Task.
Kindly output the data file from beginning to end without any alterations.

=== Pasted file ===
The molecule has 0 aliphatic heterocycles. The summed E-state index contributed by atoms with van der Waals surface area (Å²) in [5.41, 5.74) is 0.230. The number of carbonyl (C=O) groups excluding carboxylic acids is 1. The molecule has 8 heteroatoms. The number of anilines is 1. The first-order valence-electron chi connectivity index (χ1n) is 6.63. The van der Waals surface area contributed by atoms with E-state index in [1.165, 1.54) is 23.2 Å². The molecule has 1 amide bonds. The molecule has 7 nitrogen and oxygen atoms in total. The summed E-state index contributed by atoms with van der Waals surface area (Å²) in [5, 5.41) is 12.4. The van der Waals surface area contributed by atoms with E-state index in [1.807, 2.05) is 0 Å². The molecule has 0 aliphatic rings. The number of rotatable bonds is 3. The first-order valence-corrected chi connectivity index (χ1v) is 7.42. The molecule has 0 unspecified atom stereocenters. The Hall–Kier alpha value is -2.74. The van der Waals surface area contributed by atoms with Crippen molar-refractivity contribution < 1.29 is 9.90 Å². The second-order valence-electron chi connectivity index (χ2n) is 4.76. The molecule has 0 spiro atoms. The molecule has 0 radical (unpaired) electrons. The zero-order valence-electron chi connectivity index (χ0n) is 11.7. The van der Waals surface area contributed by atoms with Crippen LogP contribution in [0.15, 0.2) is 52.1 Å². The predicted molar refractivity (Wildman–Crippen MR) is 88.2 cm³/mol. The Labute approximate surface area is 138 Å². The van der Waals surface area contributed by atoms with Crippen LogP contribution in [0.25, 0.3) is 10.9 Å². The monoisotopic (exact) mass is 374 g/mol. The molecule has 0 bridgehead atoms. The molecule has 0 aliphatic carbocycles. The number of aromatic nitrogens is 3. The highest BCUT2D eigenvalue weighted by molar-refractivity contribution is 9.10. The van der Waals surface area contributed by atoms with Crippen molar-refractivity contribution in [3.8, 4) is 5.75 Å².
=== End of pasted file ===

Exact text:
The molecule has 0 aliphatic heterocycles. The summed E-state index contributed by atoms with van der Waals surface area (Å²) in [5.41, 5.74) is 0.230. The number of carbonyl (C=O) groups excluding carboxylic acids is 1. The molecule has 8 heteroatoms. The number of anilines is 1. The first-order valence-electron chi connectivity index (χ1n) is 6.63. The van der Waals surface area contributed by atoms with E-state index in [1.165, 1.54) is 23.2 Å². The molecule has 1 amide bonds. The molecule has 7 nitrogen and oxygen atoms in total. The summed E-state index contributed by atoms with van der Waals surface area (Å²) in [5, 5.41) is 12.4. The van der Waals surface area contributed by atoms with E-state index in [1.807, 2.05) is 0 Å². The molecule has 0 aliphatic rings. The number of rotatable bonds is 3. The first-order valence-corrected chi connectivity index (χ1v) is 7.42. The molecule has 0 unspecified atom stereocenters. The Hall–Kier alpha value is -2.74. The van der Waals surface area contributed by atoms with Crippen molar-refractivity contribution < 1.29 is 9.90 Å². The second-order valence-electron chi connectivity index (χ2n) is 4.76. The molecule has 0 spiro atoms. The molecule has 0 radical (unpaired) electrons. The zero-order valence-electron chi connectivity index (χ0n) is 11.7. The van der Waals surface area contributed by atoms with Crippen LogP contribution in [0.15, 0.2) is 52.1 Å². The predicted molar refractivity (Wildman–Crippen MR) is 88.2 cm³/mol. The Labute approximate surface area is 138 Å². The van der Waals surface area contributed by atoms with Crippen LogP contribution in [0.25, 0.3) is 10.9 Å². The monoisotopic (exact) mass is 374 g/mol. The molecule has 0 bridgehead atoms. The molecule has 0 aliphatic carbocycles. The number of aromatic nitrogens is 3. The highest BCUT2D eigenvalue weighted by molar-refractivity contribution is 9.10. The van der Waals surface area contributed by atoms with Crippen molar-refractivity contribution in [3.8, 4) is 5.75 Å².